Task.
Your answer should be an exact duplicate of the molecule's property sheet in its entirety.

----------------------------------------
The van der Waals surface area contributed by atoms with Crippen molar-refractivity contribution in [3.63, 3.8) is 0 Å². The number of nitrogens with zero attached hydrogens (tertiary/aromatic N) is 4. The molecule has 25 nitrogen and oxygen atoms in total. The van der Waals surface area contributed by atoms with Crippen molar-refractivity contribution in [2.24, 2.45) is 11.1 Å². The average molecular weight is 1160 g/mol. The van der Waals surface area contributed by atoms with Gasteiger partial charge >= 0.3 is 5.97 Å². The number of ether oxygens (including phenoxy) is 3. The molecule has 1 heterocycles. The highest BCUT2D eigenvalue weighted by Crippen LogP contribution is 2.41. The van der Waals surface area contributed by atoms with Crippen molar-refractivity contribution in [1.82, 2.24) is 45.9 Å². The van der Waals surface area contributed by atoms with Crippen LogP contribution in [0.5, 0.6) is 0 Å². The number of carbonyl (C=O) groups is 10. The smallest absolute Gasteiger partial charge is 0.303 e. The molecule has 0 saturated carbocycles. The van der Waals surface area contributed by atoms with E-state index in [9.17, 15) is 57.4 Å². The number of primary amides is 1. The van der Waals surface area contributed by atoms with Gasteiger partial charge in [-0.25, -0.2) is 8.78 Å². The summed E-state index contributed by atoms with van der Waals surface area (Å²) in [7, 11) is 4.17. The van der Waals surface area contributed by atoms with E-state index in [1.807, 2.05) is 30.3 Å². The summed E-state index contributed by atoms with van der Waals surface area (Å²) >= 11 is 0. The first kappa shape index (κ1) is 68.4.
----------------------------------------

The van der Waals surface area contributed by atoms with Crippen molar-refractivity contribution in [3.63, 3.8) is 0 Å². The number of nitrogens with zero attached hydrogens (tertiary/aromatic N) is 4. The molecule has 25 nitrogen and oxygen atoms in total. The van der Waals surface area contributed by atoms with Crippen molar-refractivity contribution in [2.24, 2.45) is 11.1 Å². The average molecular weight is 1160 g/mol. The van der Waals surface area contributed by atoms with Gasteiger partial charge >= 0.3 is 5.97 Å². The number of ether oxygens (including phenoxy) is 3. The molecule has 1 heterocycles. The highest BCUT2D eigenvalue weighted by Crippen LogP contribution is 2.41. The van der Waals surface area contributed by atoms with Crippen molar-refractivity contribution in [1.82, 2.24) is 45.9 Å². The van der Waals surface area contributed by atoms with Crippen LogP contribution in [0.5, 0.6) is 0 Å². The number of carbonyl (C=O) groups is 10. The smallest absolute Gasteiger partial charge is 0.303 e. The molecule has 0 saturated carbocycles. The van der Waals surface area contributed by atoms with E-state index in [9.17, 15) is 57.4 Å². The number of primary amides is 1. The van der Waals surface area contributed by atoms with Gasteiger partial charge in [-0.25, -0.2) is 8.78 Å². The summed E-state index contributed by atoms with van der Waals surface area (Å²) in [7, 11) is 4.17. The van der Waals surface area contributed by atoms with E-state index in [1.807, 2.05) is 30.3 Å². The summed E-state index contributed by atoms with van der Waals surface area (Å²) >= 11 is 0. The first kappa shape index (κ1) is 68.4.